back to article Cisco fattens up UCS with Nehalem EX

With its Tuesday introduction of two new servers based on Intel's eight-core Nehalem-EX Xeon 7500 processors, server wannabe Cisco Systems can now run with the big boys - well, the midrange boys anyway. Cisco's new machines appear to be the ones that El Reg has been saying the company needs to get into the field to compete …


This topic is closed for new posts.
  1. mike roberts


    Disclosure: i work @ Dell

    You are missing the point on 2 socket EX combined with large memory, it makes a lot more sense to build a virtualization optimized, heavy duty 2 socket server on EX than what Cisco did with B250

    1) The 6500 series EX procs are optimized for 2 socket, so the price is very attractive (esp. given all the cores/cache) vs. EP. This usage is exactly why 6500 series exists.

    2) The extra cores, cache, IO, memory bandwidth, & RAS features of EX make it a natural fit for heavily virtualized workloads vs. Cisco's B250. A 2 socket EX w/16 cores can deliver a much more balanced system than B250 can.

    3) You can get a nicely configured 16 core Dell M910 with 128GB of memory for around $13K at list. If the $10K starting price for B250 is without processors/memory, then 128GB of Cisco's "cheap" 4GB memory alone would add $11,360 based on your prices (then you'd need to add the processors too). Net is you have a much more expensive, lower performance solution in B250 vs. 2S EX like Dell's M910.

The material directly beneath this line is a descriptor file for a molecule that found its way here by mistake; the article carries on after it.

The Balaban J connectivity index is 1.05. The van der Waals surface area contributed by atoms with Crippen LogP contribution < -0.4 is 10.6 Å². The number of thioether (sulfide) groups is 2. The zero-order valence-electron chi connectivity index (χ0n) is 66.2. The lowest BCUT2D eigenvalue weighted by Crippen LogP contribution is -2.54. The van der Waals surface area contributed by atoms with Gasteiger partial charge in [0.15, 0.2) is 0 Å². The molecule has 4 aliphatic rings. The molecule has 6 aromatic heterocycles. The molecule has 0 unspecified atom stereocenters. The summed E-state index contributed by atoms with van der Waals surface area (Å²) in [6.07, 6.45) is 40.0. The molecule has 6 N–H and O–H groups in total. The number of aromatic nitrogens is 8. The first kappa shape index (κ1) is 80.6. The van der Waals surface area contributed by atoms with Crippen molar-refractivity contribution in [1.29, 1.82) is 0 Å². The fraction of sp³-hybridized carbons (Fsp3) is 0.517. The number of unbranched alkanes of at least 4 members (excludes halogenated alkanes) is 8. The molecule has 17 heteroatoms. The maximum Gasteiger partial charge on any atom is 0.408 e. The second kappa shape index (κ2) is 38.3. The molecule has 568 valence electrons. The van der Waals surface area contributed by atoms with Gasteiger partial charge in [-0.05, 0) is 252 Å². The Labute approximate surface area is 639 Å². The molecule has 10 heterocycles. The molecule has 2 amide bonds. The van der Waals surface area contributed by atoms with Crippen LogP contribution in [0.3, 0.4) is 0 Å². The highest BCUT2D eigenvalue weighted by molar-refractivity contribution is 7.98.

4) Also note that the 8GB DIMM price premium has dropped significantly since Cisco has launched this product. They love to keep using their inflated 4/8GB pricing to make the B250 economics look better, but that isnt reality anymore.

    B250 is a great example of Cisco not understanding the server market dynamics, commodity costs, & what you can do with standard parts. They built a proprietary memory ASIC for 2S EP to solve a real problem (customers really do want 2S servers w/ lots of DIMMs to get mid/high memory configurations w/ less $$), but this problem was about to be solved in a much better way by Nehalem EX & innovative designs based around (e.g. Dell's FlexMem Bridge). Also in typical Cisco fashion it took them a while to even get the B250 shipping also. In addition the cost of 4/8/16GB DIMMs are coming down very quickly, making standard Westmere EP designs able to now cost effectively play in the 72GB-144GB space.

    So now B250 gets squeezed from traditional 18 DIMM Westmere EP servers from the bottom and low cost 2 socket capable EX designs from the top. IMHO Cisco made a big mistake "not monkeying around" with 2S Nehalem EX.

This topic is closed for new posts.

Biting the hand that feeds IT © 1998–2020